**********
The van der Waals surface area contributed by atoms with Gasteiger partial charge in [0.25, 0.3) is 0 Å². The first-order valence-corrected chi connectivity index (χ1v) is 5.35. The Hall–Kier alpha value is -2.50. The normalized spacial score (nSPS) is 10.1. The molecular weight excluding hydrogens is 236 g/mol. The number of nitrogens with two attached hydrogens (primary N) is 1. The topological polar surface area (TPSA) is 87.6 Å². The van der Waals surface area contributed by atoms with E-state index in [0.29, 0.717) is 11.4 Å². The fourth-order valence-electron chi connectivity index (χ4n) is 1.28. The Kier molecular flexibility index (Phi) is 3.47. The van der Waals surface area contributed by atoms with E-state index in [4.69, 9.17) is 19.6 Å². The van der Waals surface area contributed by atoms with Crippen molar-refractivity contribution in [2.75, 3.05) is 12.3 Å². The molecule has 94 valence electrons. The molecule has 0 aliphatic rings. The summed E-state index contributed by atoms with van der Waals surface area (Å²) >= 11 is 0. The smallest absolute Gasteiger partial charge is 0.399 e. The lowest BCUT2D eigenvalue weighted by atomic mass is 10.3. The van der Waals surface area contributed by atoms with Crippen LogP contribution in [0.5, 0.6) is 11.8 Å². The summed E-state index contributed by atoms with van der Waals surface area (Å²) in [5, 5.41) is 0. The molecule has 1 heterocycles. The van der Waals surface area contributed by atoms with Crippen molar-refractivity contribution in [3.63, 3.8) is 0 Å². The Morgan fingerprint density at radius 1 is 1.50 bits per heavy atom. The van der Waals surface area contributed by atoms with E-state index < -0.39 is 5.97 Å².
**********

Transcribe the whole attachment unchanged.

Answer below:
The van der Waals surface area contributed by atoms with Gasteiger partial charge in [0.25, 0.3) is 0 Å². The first-order valence-corrected chi connectivity index (χ1v) is 5.35. The Hall–Kier alpha value is -2.50. The normalized spacial score (nSPS) is 10.1. The molecular weight excluding hydrogens is 236 g/mol. The number of nitrogens with two attached hydrogens (primary N) is 1. The topological polar surface area (TPSA) is 87.6 Å². The van der Waals surface area contributed by atoms with E-state index in [0.29, 0.717) is 11.4 Å². The fourth-order valence-electron chi connectivity index (χ4n) is 1.28. The Kier molecular flexibility index (Phi) is 3.47. The van der Waals surface area contributed by atoms with E-state index in [4.69, 9.17) is 19.6 Å². The van der Waals surface area contributed by atoms with Crippen molar-refractivity contribution in [2.75, 3.05) is 12.3 Å². The molecule has 94 valence electrons. The molecule has 0 aliphatic rings. The summed E-state index contributed by atoms with van der Waals surface area (Å²) >= 11 is 0. The smallest absolute Gasteiger partial charge is 0.399 e. The lowest BCUT2D eigenvalue weighted by atomic mass is 10.3. The van der Waals surface area contributed by atoms with Crippen LogP contribution in [0.5, 0.6) is 11.8 Å². The summed E-state index contributed by atoms with van der Waals surface area (Å²) in [5, 5.41) is 0. The molecule has 1 heterocycles. The van der Waals surface area contributed by atoms with Crippen molar-refractivity contribution in [3.63, 3.8) is 0 Å². The Morgan fingerprint density at radius 1 is 1.50 bits per heavy atom. The van der Waals surface area contributed by atoms with E-state index < -0.39 is 5.97 Å².